I pierce the darkness with a note,
      And sing, and sing.

I brood not over the broken past,
Nor dread whatever time may bring;
No nights are dark, no days are long,
While in my heart there swells a song,
      And I can sing

Two Poems

of Jessie Redmon Fauset

Jessie Redmon Fauset

1882 –1961



From the French of

Massillon Coicou (Haiti)

I hope when I am dead that I shall lie 
In some deserted grave—

   I cannot tell you why, 
But I should like to sleep in some

   neglected spot
Unknown to every one,

   by every one forgot. 

There lying I should taste with

   my dead breath
The utter lack of life,

   the fullest sense of death; 
And I should never hear the note

   of jealousy or hate, 
The tribute paid by passersby

   to tombs of state. 

To me would never penetrate

   the prayers and tears
That futilely bring torture to

   daed and dying ears; 
There I should annihilate and

   my dead heart would bless
Oblivion—the shroud and

   envelope of happiness. 


Rain Fugue​


Slanting, driving, Summer rain
How you wash my heart of pain!
How you make me think of trees,
Ships and gulls and flashing seas!
In your furious, tearing wind,
Swells a chant that heals my mind;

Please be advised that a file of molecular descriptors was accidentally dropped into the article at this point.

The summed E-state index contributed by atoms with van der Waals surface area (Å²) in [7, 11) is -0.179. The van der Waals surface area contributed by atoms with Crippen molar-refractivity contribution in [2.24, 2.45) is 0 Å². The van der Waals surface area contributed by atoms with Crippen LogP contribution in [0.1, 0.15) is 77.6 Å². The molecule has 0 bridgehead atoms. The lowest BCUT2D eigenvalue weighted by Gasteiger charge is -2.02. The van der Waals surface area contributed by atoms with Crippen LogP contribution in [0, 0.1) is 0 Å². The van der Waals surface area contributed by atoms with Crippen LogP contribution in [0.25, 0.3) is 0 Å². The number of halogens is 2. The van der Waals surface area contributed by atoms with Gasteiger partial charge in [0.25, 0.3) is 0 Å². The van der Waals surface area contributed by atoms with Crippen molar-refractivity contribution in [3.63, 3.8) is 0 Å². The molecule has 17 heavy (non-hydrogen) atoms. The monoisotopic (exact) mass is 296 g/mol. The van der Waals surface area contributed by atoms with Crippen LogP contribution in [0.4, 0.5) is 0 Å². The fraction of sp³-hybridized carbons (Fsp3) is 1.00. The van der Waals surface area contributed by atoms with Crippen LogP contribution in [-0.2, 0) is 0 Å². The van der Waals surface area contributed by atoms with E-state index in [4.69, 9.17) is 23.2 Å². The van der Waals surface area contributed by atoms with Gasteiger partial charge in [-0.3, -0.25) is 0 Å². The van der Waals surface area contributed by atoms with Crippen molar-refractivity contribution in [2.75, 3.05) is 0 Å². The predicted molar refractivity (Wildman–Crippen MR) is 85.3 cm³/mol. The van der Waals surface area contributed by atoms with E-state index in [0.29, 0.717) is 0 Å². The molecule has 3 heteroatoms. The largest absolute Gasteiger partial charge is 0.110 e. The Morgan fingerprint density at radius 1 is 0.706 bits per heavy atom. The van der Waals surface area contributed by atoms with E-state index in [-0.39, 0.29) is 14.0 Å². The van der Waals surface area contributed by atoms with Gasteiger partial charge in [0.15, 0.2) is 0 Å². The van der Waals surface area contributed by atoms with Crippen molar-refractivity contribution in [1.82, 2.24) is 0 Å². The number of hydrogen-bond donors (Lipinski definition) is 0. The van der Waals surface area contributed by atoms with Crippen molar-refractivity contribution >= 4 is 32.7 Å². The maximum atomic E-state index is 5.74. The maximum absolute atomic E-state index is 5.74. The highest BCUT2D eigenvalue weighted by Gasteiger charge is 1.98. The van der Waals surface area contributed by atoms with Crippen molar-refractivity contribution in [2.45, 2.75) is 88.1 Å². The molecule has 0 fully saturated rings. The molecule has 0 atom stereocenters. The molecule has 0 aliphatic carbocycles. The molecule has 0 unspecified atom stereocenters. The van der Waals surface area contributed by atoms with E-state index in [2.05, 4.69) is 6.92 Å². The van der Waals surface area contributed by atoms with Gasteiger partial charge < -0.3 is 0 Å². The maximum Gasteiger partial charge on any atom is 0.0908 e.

And your passion high and proud,
Makes me shout and laugh aloud!

Autumn rains that start at dawn,
“Dropping veils of thinnest lawn,”
Soaking sod between dank grasses,
Sweeping golden leaves in masses,—
Blotting, blurring out the Past,
In a dream you hold me fast;
Calling, coaxing to forget
Things that are, for things not yet.

Winter tempest, winter rain,
Hurtling down with might and main,
You but make me hug my hearth,
Laughing, sheltered from your wrath.
Now I woo my dancing fire,
Piling, piling drift-wood higher.
Books and friends and pictures old,
Hearten while you pound and scold!

Pattering, wistful showers of Spring
Set me to remembering
Far-off times and lovers too,
Gentle joys and heart-break rue,—
Memories I’d as lief forget,
Were not oblivion sadder yet.
Ah! you twist my mind with pain,
Wistful, whispering April rain!

Summer, Autumn, Winter rain,
How you ease my heart of pain!
Whispering, wistful showers of Spring,
How I love the hurt you bring!

Two Poems